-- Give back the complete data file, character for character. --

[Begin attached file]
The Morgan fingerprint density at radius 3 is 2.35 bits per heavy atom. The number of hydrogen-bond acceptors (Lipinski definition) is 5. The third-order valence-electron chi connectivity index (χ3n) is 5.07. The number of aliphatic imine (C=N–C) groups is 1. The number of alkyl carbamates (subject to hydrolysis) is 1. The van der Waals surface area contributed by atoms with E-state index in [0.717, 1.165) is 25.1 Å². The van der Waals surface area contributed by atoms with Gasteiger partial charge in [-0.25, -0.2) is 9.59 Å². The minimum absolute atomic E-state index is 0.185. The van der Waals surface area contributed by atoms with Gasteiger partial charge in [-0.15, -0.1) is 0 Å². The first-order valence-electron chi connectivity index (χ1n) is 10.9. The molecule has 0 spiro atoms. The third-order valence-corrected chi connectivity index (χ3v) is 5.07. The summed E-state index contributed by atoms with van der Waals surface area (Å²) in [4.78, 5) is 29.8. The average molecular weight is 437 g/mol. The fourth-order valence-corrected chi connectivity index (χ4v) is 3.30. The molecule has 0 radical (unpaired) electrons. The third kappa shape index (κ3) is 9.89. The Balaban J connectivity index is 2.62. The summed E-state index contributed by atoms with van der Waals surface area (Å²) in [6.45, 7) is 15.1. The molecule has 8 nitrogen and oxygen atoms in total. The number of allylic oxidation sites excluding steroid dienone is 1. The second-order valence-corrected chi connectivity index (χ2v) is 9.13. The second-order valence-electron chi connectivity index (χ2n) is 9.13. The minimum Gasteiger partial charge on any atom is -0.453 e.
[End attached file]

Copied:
The Morgan fingerprint density at radius 3 is 2.35 bits per heavy atom. The number of hydrogen-bond acceptors (Lipinski definition) is 5. The third-order valence-electron chi connectivity index (χ3n) is 5.07. The number of aliphatic imine (C=N–C) groups is 1. The number of alkyl carbamates (subject to hydrolysis) is 1. The van der Waals surface area contributed by atoms with E-state index in [0.717, 1.165) is 25.1 Å². The van der Waals surface area contributed by atoms with Gasteiger partial charge in [-0.25, -0.2) is 9.59 Å². The minimum absolute atomic E-state index is 0.185. The van der Waals surface area contributed by atoms with Gasteiger partial charge in [-0.15, -0.1) is 0 Å². The first-order valence-electron chi connectivity index (χ1n) is 10.9. The molecule has 0 spiro atoms. The third-order valence-corrected chi connectivity index (χ3v) is 5.07. The summed E-state index contributed by atoms with van der Waals surface area (Å²) in [4.78, 5) is 29.8. The average molecular weight is 437 g/mol. The fourth-order valence-corrected chi connectivity index (χ4v) is 3.30. The molecule has 0 radical (unpaired) electrons. The third kappa shape index (κ3) is 9.89. The Balaban J connectivity index is 2.62. The summed E-state index contributed by atoms with van der Waals surface area (Å²) in [6.45, 7) is 15.1. The molecule has 8 nitrogen and oxygen atoms in total. The number of allylic oxidation sites excluding steroid dienone is 1. The second-order valence-corrected chi connectivity index (χ2v) is 9.13. The second-order valence-electron chi connectivity index (χ2n) is 9.13. The minimum Gasteiger partial charge on any atom is -0.453 e.